Renovating an Existing Border

Success requires both imagination and sensitivity to the site’s history

IN OUR PREVIOUS two articles, we described the challenges of creating borders on new sites—starting from scratch, so to speak. Implementing a new planting plan within a previously existing layout poses a different set of challenges, which we will discuss here.


Some years ago we were called in to work on a courtyard garden on an island near Seattle. The garden, which had been in existence for nearly 80 years, had originally been designed as a country retreat and was still used for that purpose by the current owner, who lived there primarily in the summer months. The garden’s basic outline hadn’t changed since its inception: enclosed on three sides by buildings, the garden opens out on the fourth side to a view across a small swale of a hillside pasture and towering conifers. Native sandstone pathways laid out in a cruciform pattern radiate from a Mogul-style fountain in a circular pool, creating four planting beds.

The mission our client gave us was to implement a blue, white, and yellow color scheme based on a watercolor that her father had painted almost 80 years before. Although this may sound straightforward, defining color can be a tricky business, since every primary and secondary hue has an infinite number of shades and tones, and perceptions vary from individual to individual. In this case, it was the blue flowers that were problematic. Because they were integral to the design, we introduced some “true” blues, being careful to keep them away from the mauvish blues. This led our client to conclude that too many of the established flowers were mauve or lavender (Scabiosa ‘Butterfly Blue’ was one example). We gradually removed these offenders, but the more our client tried to refine the color palette, the trickier the task became. Ultimately, we arrived at a compromise, which was simply to always try to find more and better blue flowers.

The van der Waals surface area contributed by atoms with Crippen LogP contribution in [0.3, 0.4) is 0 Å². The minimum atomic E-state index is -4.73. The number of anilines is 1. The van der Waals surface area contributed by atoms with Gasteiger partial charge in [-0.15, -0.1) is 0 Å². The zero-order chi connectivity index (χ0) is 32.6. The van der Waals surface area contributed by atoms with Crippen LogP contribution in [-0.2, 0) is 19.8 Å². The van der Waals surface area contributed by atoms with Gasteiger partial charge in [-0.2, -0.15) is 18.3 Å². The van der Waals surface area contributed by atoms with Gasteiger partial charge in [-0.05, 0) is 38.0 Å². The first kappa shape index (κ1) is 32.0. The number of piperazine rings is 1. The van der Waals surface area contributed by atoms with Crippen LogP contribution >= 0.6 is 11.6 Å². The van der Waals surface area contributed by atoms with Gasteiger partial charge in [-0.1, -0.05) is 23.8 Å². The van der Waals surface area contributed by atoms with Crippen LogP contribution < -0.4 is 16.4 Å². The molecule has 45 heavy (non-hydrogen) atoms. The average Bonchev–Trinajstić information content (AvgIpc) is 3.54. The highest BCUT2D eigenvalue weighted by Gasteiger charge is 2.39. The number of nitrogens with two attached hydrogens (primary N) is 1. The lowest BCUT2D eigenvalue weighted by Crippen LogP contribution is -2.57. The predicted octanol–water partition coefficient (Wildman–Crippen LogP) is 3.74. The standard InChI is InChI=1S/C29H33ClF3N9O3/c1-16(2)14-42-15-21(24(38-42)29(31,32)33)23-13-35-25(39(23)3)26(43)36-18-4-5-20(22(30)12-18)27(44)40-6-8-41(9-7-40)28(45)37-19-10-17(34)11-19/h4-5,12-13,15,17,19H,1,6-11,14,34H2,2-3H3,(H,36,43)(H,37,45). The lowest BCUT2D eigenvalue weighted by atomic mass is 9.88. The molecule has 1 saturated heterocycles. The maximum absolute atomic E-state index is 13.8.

While the general layout of the garden was simple, elegant, and sophisticated, our client wanted the plantings to have the relaxed, natural feel of a summer bouquet from the garden and surrounding countryside. We therefore took a large part of our inspiration from the local fields and verges, with their seemingly random repetition of species.

A COLORFUL MISSION Implementing the client’s desired blue, white, and yellow color scheme involved retaining the best of the existing plants and supplementing them with new annuals, perennials, bulbs, and shrubs. Experimentation also played an important role.

In carrying out the new design, we had to take care not to erase the footprint of what had been laid out over the previous decades. Two red-leaved Japanese maples (unknown cultivars of Acer palmatum), for example, provided a richly colored canopy on the north and south sides of the courtyard. Boxwood balls announced where pathways ended or changed course, serving as invaluable anchors. We decided to add four more balls, but unfortunately, both the maples and boxwoods were suffering from phytophthera, a soilborne disease, so we opted for yew. We also avoided too much digging and gashing of the established plants’ root systems, which would have hastened their decline.